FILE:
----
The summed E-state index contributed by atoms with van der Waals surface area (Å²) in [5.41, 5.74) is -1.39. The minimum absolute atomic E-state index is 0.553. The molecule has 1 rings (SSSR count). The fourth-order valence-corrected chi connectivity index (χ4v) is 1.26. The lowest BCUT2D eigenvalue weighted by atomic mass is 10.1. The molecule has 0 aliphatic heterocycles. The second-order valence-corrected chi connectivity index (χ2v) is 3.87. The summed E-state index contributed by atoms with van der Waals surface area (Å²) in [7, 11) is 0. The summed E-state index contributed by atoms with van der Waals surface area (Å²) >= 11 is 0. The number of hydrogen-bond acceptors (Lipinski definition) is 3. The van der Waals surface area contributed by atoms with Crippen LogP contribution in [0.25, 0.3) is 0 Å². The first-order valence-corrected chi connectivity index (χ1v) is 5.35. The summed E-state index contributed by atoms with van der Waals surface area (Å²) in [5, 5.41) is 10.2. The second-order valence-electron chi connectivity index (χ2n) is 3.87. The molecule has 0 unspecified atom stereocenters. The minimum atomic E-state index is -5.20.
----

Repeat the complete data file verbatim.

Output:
The summed E-state index contributed by atoms with van der Waals surface area (Å²) in [5.41, 5.74) is -1.39. The minimum absolute atomic E-state index is 0.553. The molecule has 1 rings (SSSR count). The fourth-order valence-corrected chi connectivity index (χ4v) is 1.26. The lowest BCUT2D eigenvalue weighted by atomic mass is 10.1. The molecule has 0 aliphatic heterocycles. The second-order valence-corrected chi connectivity index (χ2v) is 3.87. The summed E-state index contributed by atoms with van der Waals surface area (Å²) in [7, 11) is 0. The summed E-state index contributed by atoms with van der Waals surface area (Å²) >= 11 is 0. The number of hydrogen-bond acceptors (Lipinski definition) is 3. The van der Waals surface area contributed by atoms with Crippen LogP contribution in [0.25, 0.3) is 0 Å². The first-order valence-corrected chi connectivity index (χ1v) is 5.35. The summed E-state index contributed by atoms with van der Waals surface area (Å²) in [5, 5.41) is 10.2. The second-order valence-electron chi connectivity index (χ2n) is 3.87. The molecule has 0 unspecified atom stereocenters. The minimum atomic E-state index is -5.20.